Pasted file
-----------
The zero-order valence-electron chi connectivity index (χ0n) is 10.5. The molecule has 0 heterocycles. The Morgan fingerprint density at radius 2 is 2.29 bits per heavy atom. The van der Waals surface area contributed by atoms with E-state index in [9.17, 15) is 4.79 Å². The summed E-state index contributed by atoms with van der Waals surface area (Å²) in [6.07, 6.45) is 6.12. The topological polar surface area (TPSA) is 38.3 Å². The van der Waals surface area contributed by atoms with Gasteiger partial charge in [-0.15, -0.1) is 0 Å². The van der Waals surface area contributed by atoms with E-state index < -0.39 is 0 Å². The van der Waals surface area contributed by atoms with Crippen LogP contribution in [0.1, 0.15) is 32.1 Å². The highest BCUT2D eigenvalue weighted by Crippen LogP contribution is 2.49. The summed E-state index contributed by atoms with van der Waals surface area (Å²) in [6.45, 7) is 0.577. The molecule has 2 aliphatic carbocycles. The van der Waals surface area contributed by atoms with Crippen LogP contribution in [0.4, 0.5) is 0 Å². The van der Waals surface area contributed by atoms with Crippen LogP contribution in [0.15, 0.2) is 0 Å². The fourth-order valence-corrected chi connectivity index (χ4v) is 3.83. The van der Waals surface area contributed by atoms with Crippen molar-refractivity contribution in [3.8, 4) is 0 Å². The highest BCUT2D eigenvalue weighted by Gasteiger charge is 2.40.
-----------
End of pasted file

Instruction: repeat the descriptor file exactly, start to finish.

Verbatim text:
The zero-order valence-electron chi connectivity index (χ0n) is 10.5. The molecule has 0 heterocycles. The Morgan fingerprint density at radius 2 is 2.29 bits per heavy atom. The van der Waals surface area contributed by atoms with E-state index in [9.17, 15) is 4.79 Å². The summed E-state index contributed by atoms with van der Waals surface area (Å²) in [6.07, 6.45) is 6.12. The topological polar surface area (TPSA) is 38.3 Å². The van der Waals surface area contributed by atoms with Gasteiger partial charge in [-0.15, -0.1) is 0 Å². The van der Waals surface area contributed by atoms with E-state index < -0.39 is 0 Å². The van der Waals surface area contributed by atoms with Crippen LogP contribution in [0.1, 0.15) is 32.1 Å². The highest BCUT2D eigenvalue weighted by Crippen LogP contribution is 2.49. The summed E-state index contributed by atoms with van der Waals surface area (Å²) in [6.45, 7) is 0.577. The molecule has 2 aliphatic carbocycles. The van der Waals surface area contributed by atoms with Crippen LogP contribution in [0.4, 0.5) is 0 Å². The van der Waals surface area contributed by atoms with Crippen LogP contribution in [0.15, 0.2) is 0 Å². The fourth-order valence-corrected chi connectivity index (χ4v) is 3.83. The van der Waals surface area contributed by atoms with Crippen molar-refractivity contribution in [3.8, 4) is 0 Å². The highest BCUT2D eigenvalue weighted by Gasteiger charge is 2.40.